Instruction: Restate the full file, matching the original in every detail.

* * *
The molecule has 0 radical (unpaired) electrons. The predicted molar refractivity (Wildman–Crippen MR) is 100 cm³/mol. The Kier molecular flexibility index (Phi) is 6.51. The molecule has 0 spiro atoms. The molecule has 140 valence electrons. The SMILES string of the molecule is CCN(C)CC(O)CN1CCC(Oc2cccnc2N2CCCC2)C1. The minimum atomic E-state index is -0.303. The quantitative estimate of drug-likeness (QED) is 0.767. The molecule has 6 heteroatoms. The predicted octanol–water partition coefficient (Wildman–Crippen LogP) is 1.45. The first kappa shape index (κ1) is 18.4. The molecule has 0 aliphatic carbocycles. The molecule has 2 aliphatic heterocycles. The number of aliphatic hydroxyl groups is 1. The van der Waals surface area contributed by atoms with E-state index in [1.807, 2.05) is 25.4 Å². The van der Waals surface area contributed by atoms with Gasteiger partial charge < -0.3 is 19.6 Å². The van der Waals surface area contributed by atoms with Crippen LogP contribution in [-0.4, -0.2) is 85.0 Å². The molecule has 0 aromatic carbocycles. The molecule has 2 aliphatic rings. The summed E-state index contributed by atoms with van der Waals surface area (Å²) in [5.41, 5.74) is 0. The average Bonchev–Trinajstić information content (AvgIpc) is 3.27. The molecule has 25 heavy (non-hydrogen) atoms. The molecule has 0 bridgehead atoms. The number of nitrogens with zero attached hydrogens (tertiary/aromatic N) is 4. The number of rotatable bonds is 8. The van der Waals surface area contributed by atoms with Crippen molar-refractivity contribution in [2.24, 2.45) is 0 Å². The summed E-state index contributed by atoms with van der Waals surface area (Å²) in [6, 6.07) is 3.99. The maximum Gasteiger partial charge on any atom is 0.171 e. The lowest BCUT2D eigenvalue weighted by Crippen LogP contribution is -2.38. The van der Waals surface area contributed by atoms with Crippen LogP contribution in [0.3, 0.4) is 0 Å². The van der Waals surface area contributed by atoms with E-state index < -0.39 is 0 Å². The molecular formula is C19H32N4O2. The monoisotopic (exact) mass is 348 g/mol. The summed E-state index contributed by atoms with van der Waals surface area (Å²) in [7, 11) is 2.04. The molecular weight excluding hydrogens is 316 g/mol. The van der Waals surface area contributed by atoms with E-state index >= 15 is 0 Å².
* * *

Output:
The molecule has 0 radical (unpaired) electrons. The predicted molar refractivity (Wildman–Crippen MR) is 100 cm³/mol. The Kier molecular flexibility index (Phi) is 6.51. The molecule has 0 spiro atoms. The molecule has 140 valence electrons. The SMILES string of the molecule is CCN(C)CC(O)CN1CCC(Oc2cccnc2N2CCCC2)C1. The minimum atomic E-state index is -0.303. The quantitative estimate of drug-likeness (QED) is 0.767. The molecule has 6 heteroatoms. The predicted octanol–water partition coefficient (Wildman–Crippen LogP) is 1.45. The first kappa shape index (κ1) is 18.4. The molecule has 0 aliphatic carbocycles. The molecule has 2 aliphatic heterocycles. The number of aliphatic hydroxyl groups is 1. The van der Waals surface area contributed by atoms with E-state index in [1.807, 2.05) is 25.4 Å². The van der Waals surface area contributed by atoms with Gasteiger partial charge < -0.3 is 19.6 Å². The van der Waals surface area contributed by atoms with Crippen LogP contribution in [-0.4, -0.2) is 85.0 Å². The molecule has 0 aromatic carbocycles. The molecule has 2 aliphatic rings. The summed E-state index contributed by atoms with van der Waals surface area (Å²) in [5.41, 5.74) is 0. The average Bonchev–Trinajstić information content (AvgIpc) is 3.27. The molecule has 25 heavy (non-hydrogen) atoms. The molecule has 0 bridgehead atoms. The number of nitrogens with zero attached hydrogens (tertiary/aromatic N) is 4. The number of rotatable bonds is 8. The van der Waals surface area contributed by atoms with Crippen molar-refractivity contribution in [2.24, 2.45) is 0 Å². The summed E-state index contributed by atoms with van der Waals surface area (Å²) in [6, 6.07) is 3.99. The maximum Gasteiger partial charge on any atom is 0.171 e. The lowest BCUT2D eigenvalue weighted by Crippen LogP contribution is -2.38. The van der Waals surface area contributed by atoms with Crippen LogP contribution in [0.3, 0.4) is 0 Å². The van der Waals surface area contributed by atoms with E-state index < -0.39 is 0 Å². The molecular formula is C19H32N4O2. The monoisotopic (exact) mass is 348 g/mol. The summed E-state index contributed by atoms with van der Waals surface area (Å²) in [7, 11) is 2.04. The molecular weight excluding hydrogens is 316 g/mol. The van der Waals surface area contributed by atoms with E-state index >= 15 is 0 Å².